#RealTimeChem week: New chemistry circumstances

This post is written for the #RealTimeChem week blog carnival, themed “New elements in chemistry” in celebration of the naming of elements 113, 115, 117 and 118. 

At the time of writing, I’ve been back to research for two solid months, following an interruption to my studies due to Chronic Fatigue Syndrome (CFS). I have previously written about my experience with this illness – a tale of woe that began over a year ago already. How time flies when you’re desperate not to waste a moment of your precious PhD scholarship!

I digress. In my previous post, I wrote about my experience with CFS and its impact on the quality of my life. It is one thing, however, to live with a chronic condition, and another entirely to return to research while still battling it. I’ve been steering clear of this blog out of the desire to conserve my energy reserves, but the #RealTimeChem week blog carnival theme is just too perfectly suited to my situation to ignore. “Are you adapting to a new life situation that’s affecting your chemistry?” asks the prompt. Yes! Yes I am!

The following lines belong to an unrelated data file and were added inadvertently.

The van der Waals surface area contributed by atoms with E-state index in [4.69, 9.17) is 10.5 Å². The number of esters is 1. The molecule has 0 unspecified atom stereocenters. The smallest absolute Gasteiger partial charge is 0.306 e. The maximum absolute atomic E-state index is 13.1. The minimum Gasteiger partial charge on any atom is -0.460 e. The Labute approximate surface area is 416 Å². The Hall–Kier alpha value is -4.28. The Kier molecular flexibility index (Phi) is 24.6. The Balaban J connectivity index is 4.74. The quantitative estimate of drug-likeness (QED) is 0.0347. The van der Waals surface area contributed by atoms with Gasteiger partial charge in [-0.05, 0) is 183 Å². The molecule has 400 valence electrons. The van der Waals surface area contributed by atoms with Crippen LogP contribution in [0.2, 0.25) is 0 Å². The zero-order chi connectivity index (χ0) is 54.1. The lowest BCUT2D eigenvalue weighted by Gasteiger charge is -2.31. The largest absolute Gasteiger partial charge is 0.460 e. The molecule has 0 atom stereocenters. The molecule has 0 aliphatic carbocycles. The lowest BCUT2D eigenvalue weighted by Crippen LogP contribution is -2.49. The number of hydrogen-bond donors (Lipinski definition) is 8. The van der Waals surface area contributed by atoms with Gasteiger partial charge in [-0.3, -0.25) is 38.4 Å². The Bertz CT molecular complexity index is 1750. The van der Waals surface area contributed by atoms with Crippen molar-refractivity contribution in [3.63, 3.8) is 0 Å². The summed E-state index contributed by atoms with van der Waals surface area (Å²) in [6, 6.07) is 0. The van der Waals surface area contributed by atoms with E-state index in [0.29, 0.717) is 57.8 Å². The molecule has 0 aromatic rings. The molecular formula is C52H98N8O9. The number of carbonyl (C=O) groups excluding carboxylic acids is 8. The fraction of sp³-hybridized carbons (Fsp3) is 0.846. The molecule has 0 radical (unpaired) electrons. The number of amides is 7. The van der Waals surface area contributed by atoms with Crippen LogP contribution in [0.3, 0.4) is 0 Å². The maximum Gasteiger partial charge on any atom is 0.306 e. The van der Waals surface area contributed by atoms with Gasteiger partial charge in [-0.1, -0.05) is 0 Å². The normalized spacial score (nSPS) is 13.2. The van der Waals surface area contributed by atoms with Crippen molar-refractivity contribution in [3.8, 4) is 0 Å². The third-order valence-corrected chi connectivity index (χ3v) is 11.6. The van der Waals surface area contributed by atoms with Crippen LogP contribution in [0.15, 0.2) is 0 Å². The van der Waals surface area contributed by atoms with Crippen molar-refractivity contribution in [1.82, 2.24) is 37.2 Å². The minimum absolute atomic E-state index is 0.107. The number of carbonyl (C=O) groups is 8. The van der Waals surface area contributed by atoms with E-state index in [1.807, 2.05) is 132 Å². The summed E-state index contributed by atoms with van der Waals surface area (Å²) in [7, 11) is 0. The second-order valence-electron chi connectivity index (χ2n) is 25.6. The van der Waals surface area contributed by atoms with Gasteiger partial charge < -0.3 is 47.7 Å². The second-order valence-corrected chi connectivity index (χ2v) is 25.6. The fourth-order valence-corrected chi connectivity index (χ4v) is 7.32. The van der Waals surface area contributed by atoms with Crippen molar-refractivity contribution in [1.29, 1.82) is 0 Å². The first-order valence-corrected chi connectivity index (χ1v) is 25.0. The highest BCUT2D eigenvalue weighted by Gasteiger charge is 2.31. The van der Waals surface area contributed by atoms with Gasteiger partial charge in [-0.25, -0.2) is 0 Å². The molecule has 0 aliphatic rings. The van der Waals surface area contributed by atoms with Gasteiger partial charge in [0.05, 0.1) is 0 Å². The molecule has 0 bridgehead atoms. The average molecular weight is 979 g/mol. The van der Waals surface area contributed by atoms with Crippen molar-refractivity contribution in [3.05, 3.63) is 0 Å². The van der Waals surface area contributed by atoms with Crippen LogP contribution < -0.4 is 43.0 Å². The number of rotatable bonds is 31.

There is a fundamental disconnect between the approach to chronic illness and to research. When doing research, your work and thoughts are rarely focused on the short-term, but instead looking into the future: at the big picture you will paint using your individual pieces of data. More practically, there are always more people who want to use an analytical instrument than there are time for in one day, so early sample preparation and pre-booking your time slot is important. On the other hand, the best-laid plans of mice and people with CFS often go awry. You can’t control when the illness raises its ugly head, so you can’t plan any days you might need to take off. You need to take things day by day, listening to the demands of your body. Moreover, as I talked about in my previous post, I have had a slew of neurological symptoms related to CFS that have tangibly impaired my ability to plan ahead. It’s an unfortunate double-whammy of short-sightedness. Thankfully, my supervisor has lost none of his foresight and from the moment of my return, suggested weekly meetings to discuss my progress. I take notes at these meetings so that plans or ideas we’ve had don’t go forgotten, even when my brain is at its worst. Additionally, I have taken to occasionally taking some time off simply to sit down, think about the experiments I’m running that day or week, and really ask myself why I’m doing them.